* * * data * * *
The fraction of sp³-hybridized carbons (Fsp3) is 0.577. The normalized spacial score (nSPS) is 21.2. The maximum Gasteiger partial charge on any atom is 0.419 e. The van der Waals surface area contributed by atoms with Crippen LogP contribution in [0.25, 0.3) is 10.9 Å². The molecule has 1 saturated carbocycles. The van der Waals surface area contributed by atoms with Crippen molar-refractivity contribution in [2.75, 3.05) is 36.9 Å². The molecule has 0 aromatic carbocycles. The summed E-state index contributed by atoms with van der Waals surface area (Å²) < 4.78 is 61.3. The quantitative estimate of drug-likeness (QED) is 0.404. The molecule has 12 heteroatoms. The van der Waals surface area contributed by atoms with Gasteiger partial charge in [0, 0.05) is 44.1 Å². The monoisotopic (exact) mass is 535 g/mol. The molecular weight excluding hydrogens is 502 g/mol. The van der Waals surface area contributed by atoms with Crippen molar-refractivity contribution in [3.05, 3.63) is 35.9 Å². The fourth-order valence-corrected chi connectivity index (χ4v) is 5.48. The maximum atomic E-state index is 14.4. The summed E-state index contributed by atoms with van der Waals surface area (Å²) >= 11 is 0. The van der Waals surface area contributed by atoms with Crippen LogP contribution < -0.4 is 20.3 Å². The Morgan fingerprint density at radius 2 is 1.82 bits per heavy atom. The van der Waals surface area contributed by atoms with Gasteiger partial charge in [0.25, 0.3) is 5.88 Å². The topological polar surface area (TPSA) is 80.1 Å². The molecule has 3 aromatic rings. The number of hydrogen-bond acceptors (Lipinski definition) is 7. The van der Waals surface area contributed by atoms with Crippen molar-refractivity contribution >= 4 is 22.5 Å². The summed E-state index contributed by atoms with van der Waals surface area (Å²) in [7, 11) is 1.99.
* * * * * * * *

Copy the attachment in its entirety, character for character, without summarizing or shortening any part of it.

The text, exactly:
The fraction of sp³-hybridized carbons (Fsp3) is 0.577. The normalized spacial score (nSPS) is 21.2. The maximum Gasteiger partial charge on any atom is 0.419 e. The van der Waals surface area contributed by atoms with Crippen LogP contribution in [0.25, 0.3) is 10.9 Å². The molecule has 1 saturated carbocycles. The van der Waals surface area contributed by atoms with Crippen molar-refractivity contribution in [2.75, 3.05) is 36.9 Å². The molecule has 0 aromatic carbocycles. The summed E-state index contributed by atoms with van der Waals surface area (Å²) < 4.78 is 61.3. The quantitative estimate of drug-likeness (QED) is 0.404. The molecule has 12 heteroatoms. The van der Waals surface area contributed by atoms with Gasteiger partial charge in [0, 0.05) is 44.1 Å². The monoisotopic (exact) mass is 535 g/mol. The molecular weight excluding hydrogens is 502 g/mol. The van der Waals surface area contributed by atoms with Crippen molar-refractivity contribution in [3.05, 3.63) is 35.9 Å². The fourth-order valence-corrected chi connectivity index (χ4v) is 5.48. The maximum atomic E-state index is 14.4. The summed E-state index contributed by atoms with van der Waals surface area (Å²) >= 11 is 0. The van der Waals surface area contributed by atoms with Crippen LogP contribution < -0.4 is 20.3 Å². The Morgan fingerprint density at radius 2 is 1.82 bits per heavy atom. The van der Waals surface area contributed by atoms with Gasteiger partial charge in [0.25, 0.3) is 5.88 Å². The topological polar surface area (TPSA) is 80.1 Å². The molecule has 3 aromatic rings. The number of hydrogen-bond acceptors (Lipinski definition) is 7. The van der Waals surface area contributed by atoms with Crippen molar-refractivity contribution >= 4 is 22.5 Å². The summed E-state index contributed by atoms with van der Waals surface area (Å²) in [7, 11) is 1.99.